The state does offer some stamp duty concessions to both pensioners and first-time buyers. For pensioners, the home you move to must suit your needs better than the one you currently live in. The ACT government provides the example of moving from a house to a townhouse. You also can’t claim any concession on properties with a value of $895,000 or over.
First-time buyers can only claim the concession if they buy one of the following:
- A brand new home
- Vacant land
- An off-the-plan purchase agreement
You cannot claim the concession if somebody has previously lived in the home that you’re buying. For homes, this concession applies up to a maximum value of $590,000.
The Northern Territory offers both complexity and simplicity in how it calculates stamp duty.
Let’s start with the simple first. You’ll pay a flat rate of 4.95% on any property worth between $525,000 and $3 million. This increases to 5.45% for any property worth more than $3 million.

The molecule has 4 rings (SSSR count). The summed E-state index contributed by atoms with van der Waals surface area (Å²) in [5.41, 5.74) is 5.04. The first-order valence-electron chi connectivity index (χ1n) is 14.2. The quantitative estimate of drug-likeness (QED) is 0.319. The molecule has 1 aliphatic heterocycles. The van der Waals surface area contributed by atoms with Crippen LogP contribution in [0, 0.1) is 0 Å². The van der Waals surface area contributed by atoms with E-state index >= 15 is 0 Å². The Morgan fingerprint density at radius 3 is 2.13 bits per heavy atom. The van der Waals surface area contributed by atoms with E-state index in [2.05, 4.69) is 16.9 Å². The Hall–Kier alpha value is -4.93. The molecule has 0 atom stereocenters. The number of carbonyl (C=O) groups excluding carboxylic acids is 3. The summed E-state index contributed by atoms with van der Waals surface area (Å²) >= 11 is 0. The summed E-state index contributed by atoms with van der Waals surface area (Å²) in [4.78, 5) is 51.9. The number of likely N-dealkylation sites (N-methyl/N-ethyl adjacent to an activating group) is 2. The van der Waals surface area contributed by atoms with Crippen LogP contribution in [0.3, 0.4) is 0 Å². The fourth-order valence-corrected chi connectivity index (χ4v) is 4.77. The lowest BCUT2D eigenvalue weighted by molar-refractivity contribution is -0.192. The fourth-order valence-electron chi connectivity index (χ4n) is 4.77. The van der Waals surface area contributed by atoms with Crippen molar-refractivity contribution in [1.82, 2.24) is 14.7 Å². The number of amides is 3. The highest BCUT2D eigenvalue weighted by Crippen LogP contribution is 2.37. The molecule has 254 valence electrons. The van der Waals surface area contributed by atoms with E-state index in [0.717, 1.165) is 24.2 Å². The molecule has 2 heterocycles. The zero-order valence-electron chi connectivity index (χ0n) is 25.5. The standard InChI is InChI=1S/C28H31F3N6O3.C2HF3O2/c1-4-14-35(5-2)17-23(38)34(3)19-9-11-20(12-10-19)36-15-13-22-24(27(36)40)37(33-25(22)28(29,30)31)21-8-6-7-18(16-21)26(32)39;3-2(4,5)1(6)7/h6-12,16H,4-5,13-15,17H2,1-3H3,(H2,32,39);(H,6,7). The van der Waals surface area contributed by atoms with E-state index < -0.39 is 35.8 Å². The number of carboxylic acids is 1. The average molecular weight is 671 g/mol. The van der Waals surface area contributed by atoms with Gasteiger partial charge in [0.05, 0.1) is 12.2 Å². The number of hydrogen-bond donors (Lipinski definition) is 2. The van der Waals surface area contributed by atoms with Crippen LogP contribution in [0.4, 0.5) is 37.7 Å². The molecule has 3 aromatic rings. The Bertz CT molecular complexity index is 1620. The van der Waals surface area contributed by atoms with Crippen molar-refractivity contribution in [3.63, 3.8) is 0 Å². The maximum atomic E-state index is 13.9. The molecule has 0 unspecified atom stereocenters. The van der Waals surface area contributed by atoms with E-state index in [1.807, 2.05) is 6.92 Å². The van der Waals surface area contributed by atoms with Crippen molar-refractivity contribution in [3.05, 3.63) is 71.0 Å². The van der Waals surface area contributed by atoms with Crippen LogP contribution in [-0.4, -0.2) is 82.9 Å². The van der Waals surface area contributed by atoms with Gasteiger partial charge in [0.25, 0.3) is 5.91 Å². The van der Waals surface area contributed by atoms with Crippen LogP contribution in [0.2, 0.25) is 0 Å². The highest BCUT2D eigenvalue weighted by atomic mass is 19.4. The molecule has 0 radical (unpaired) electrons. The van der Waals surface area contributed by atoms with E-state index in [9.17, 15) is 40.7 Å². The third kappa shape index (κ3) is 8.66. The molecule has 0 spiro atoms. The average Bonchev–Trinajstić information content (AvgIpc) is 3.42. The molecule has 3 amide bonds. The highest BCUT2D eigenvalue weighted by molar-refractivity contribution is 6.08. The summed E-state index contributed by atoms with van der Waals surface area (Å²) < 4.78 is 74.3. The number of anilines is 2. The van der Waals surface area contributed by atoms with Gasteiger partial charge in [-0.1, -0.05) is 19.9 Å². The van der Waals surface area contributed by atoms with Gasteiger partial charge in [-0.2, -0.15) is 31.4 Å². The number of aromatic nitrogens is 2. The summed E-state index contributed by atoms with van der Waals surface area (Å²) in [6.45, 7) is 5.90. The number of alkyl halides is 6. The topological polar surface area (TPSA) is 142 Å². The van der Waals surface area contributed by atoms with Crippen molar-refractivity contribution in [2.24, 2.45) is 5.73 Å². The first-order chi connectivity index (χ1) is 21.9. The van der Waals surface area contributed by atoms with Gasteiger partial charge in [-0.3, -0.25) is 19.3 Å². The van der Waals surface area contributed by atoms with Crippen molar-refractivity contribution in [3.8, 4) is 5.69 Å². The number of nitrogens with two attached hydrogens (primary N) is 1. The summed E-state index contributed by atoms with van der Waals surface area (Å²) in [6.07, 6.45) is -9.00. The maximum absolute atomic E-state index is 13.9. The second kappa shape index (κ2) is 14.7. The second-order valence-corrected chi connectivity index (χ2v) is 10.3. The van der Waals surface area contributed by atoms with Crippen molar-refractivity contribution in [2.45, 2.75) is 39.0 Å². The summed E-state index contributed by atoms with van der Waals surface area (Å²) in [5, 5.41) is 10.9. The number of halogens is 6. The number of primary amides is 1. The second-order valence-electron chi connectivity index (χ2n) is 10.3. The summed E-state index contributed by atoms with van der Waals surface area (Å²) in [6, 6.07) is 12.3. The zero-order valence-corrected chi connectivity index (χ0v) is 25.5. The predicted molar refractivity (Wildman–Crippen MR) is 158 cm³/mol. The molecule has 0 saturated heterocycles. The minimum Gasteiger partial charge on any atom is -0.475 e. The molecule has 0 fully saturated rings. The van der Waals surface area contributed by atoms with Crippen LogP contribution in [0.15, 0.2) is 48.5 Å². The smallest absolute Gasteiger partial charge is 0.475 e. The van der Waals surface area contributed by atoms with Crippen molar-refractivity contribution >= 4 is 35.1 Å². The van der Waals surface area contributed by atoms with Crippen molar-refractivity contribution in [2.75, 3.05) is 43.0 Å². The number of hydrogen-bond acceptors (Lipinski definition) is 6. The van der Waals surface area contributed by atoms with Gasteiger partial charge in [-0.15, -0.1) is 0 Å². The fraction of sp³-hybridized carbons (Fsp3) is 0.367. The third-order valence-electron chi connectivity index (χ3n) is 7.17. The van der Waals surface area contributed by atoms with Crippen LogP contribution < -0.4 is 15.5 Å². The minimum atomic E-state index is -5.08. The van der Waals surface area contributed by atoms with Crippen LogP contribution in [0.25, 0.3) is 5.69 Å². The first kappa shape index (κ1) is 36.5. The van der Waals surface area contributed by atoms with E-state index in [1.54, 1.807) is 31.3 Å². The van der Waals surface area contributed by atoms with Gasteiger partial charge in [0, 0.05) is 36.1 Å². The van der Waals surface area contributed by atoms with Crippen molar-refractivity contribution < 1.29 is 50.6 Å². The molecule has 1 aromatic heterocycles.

But things get more complicated when you buy a property worth $525,000 or less. The state applies a formula, which goes as follows:
Where V = the property’s value divided by 1000
(0.06571441 x V2) + 15 x V
Let’s say you’re buying a $500,000 property. In this case, V = 500. Plug that number into the formula and you get a stamp duty of $23928.60.
Thankfully, there are plenty of stamp duty calculators available that do the legwork for you.
It’s also a complicated state when it comes to stamp duty concessions. First-time buyers can get a concession of $7,000. But this is only if they can’t claim the First Home Owners Grant (FHOG) or Senior, Pensioner, and Carer Concession (SPCC).
The SPCC is the stamp duty concession for pensioners. It’s available to those over the age of 60. Alternatively, you’re eligible if you hold a pension and carer concession card that’s valid in the Northern Territory.
The Final Word
As you can see, stamp duty in Australia is no laughing matter. It can cost you tens of thousands of dollars, making it one of the biggest additional costs of homeownership.
Research the stamp duty rates in your state before making a purchase. And remember, the state may change the rates at any time. Check the official state government sources if you’re uncertain.